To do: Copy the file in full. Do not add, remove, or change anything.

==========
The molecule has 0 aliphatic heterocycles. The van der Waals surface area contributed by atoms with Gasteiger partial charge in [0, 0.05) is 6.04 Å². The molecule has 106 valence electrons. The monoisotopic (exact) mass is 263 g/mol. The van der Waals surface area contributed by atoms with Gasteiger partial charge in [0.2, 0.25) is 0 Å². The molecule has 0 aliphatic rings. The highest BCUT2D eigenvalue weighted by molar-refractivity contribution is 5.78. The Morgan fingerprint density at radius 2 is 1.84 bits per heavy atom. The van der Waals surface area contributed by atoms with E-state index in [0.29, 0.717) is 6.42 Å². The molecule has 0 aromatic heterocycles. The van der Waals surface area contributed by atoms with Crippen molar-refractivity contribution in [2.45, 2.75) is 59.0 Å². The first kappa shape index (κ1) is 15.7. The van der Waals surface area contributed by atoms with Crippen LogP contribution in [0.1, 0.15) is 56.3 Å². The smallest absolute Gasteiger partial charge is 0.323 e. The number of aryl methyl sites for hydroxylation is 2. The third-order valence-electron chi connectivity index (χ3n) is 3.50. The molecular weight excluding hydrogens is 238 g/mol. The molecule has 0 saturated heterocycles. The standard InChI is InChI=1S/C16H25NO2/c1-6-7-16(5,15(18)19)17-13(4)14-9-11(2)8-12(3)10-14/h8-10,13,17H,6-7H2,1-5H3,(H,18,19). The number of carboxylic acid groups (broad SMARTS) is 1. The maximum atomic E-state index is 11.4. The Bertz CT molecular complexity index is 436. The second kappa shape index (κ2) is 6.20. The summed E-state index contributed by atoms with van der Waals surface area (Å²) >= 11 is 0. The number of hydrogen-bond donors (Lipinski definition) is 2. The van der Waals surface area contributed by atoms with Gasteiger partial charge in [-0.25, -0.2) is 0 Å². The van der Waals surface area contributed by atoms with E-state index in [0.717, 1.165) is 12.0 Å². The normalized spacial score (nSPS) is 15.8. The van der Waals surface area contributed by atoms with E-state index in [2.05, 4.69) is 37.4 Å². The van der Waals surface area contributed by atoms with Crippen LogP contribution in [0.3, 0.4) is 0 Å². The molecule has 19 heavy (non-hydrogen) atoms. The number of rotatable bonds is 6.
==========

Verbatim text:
The molecule has 0 aliphatic heterocycles. The van der Waals surface area contributed by atoms with Gasteiger partial charge in [0, 0.05) is 6.04 Å². The molecule has 106 valence electrons. The monoisotopic (exact) mass is 263 g/mol. The van der Waals surface area contributed by atoms with Gasteiger partial charge in [0.2, 0.25) is 0 Å². The molecule has 0 aliphatic rings. The highest BCUT2D eigenvalue weighted by molar-refractivity contribution is 5.78. The Morgan fingerprint density at radius 2 is 1.84 bits per heavy atom. The van der Waals surface area contributed by atoms with E-state index in [0.29, 0.717) is 6.42 Å². The molecule has 0 aromatic heterocycles. The van der Waals surface area contributed by atoms with Crippen molar-refractivity contribution in [2.45, 2.75) is 59.0 Å². The first kappa shape index (κ1) is 15.7. The van der Waals surface area contributed by atoms with Crippen LogP contribution in [0.1, 0.15) is 56.3 Å². The smallest absolute Gasteiger partial charge is 0.323 e. The number of aryl methyl sites for hydroxylation is 2. The third-order valence-electron chi connectivity index (χ3n) is 3.50. The molecular weight excluding hydrogens is 238 g/mol. The molecule has 0 saturated heterocycles. The standard InChI is InChI=1S/C16H25NO2/c1-6-7-16(5,15(18)19)17-13(4)14-9-11(2)8-12(3)10-14/h8-10,13,17H,6-7H2,1-5H3,(H,18,19). The number of carboxylic acid groups (broad SMARTS) is 1. The maximum atomic E-state index is 11.4. The Bertz CT molecular complexity index is 436. The second kappa shape index (κ2) is 6.20. The summed E-state index contributed by atoms with van der Waals surface area (Å²) >= 11 is 0. The number of hydrogen-bond donors (Lipinski definition) is 2. The van der Waals surface area contributed by atoms with Gasteiger partial charge in [-0.25, -0.2) is 0 Å². The van der Waals surface area contributed by atoms with E-state index in [0.717, 1.165) is 12.0 Å². The normalized spacial score (nSPS) is 15.8. The van der Waals surface area contributed by atoms with E-state index in [2.05, 4.69) is 37.4 Å². The van der Waals surface area contributed by atoms with Crippen LogP contribution in [0.3, 0.4) is 0 Å². The molecule has 19 heavy (non-hydrogen) atoms. The number of rotatable bonds is 6.